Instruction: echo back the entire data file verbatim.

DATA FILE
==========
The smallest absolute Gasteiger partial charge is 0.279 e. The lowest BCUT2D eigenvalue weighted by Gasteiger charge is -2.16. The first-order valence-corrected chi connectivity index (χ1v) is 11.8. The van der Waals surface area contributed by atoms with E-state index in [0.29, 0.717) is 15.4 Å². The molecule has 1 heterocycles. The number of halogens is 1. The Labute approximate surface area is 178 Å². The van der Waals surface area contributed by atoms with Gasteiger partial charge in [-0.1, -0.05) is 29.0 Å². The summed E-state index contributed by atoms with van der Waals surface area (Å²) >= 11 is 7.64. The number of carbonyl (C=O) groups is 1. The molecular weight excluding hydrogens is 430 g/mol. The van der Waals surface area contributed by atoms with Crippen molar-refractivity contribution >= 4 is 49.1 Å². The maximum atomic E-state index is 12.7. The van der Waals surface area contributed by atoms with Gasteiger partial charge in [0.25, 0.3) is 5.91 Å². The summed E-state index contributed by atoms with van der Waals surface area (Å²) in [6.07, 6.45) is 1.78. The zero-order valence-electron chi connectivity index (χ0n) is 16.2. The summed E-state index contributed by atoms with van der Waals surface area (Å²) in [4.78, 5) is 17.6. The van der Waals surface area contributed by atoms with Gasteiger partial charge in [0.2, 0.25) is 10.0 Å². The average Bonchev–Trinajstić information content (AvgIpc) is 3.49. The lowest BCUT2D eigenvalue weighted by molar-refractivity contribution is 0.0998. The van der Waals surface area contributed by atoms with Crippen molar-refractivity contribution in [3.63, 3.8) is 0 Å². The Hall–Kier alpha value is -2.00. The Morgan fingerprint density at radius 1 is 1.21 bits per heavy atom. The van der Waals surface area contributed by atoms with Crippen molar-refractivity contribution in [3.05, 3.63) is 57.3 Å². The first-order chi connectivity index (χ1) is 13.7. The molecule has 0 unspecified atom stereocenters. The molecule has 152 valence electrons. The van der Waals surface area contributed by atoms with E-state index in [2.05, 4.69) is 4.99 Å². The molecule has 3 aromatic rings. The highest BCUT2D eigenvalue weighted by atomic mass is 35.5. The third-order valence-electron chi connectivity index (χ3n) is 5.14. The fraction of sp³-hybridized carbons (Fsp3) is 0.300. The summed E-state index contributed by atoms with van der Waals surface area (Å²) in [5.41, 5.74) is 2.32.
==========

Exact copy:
The smallest absolute Gasteiger partial charge is 0.279 e. The lowest BCUT2D eigenvalue weighted by Gasteiger charge is -2.16. The first-order valence-corrected chi connectivity index (χ1v) is 11.8. The van der Waals surface area contributed by atoms with E-state index in [0.29, 0.717) is 15.4 Å². The molecule has 1 heterocycles. The number of halogens is 1. The Labute approximate surface area is 178 Å². The van der Waals surface area contributed by atoms with Gasteiger partial charge in [-0.1, -0.05) is 29.0 Å². The summed E-state index contributed by atoms with van der Waals surface area (Å²) >= 11 is 7.64. The number of carbonyl (C=O) groups is 1. The molecular weight excluding hydrogens is 430 g/mol. The van der Waals surface area contributed by atoms with Crippen molar-refractivity contribution >= 4 is 49.1 Å². The maximum atomic E-state index is 12.7. The van der Waals surface area contributed by atoms with Gasteiger partial charge in [0.25, 0.3) is 5.91 Å². The summed E-state index contributed by atoms with van der Waals surface area (Å²) in [6.07, 6.45) is 1.78. The zero-order valence-electron chi connectivity index (χ0n) is 16.2. The summed E-state index contributed by atoms with van der Waals surface area (Å²) in [4.78, 5) is 17.6. The van der Waals surface area contributed by atoms with Gasteiger partial charge in [0.2, 0.25) is 10.0 Å². The average Bonchev–Trinajstić information content (AvgIpc) is 3.49. The lowest BCUT2D eigenvalue weighted by molar-refractivity contribution is 0.0998. The van der Waals surface area contributed by atoms with Crippen molar-refractivity contribution in [3.63, 3.8) is 0 Å². The Hall–Kier alpha value is -2.00. The Morgan fingerprint density at radius 1 is 1.21 bits per heavy atom. The van der Waals surface area contributed by atoms with Crippen molar-refractivity contribution in [3.05, 3.63) is 57.3 Å². The first-order chi connectivity index (χ1) is 13.7. The molecule has 0 unspecified atom stereocenters. The molecule has 152 valence electrons. The van der Waals surface area contributed by atoms with E-state index in [2.05, 4.69) is 4.99 Å². The molecule has 3 aromatic rings. The highest BCUT2D eigenvalue weighted by atomic mass is 35.5. The third-order valence-electron chi connectivity index (χ3n) is 5.14. The fraction of sp³-hybridized carbons (Fsp3) is 0.300. The summed E-state index contributed by atoms with van der Waals surface area (Å²) in [5.41, 5.74) is 2.32.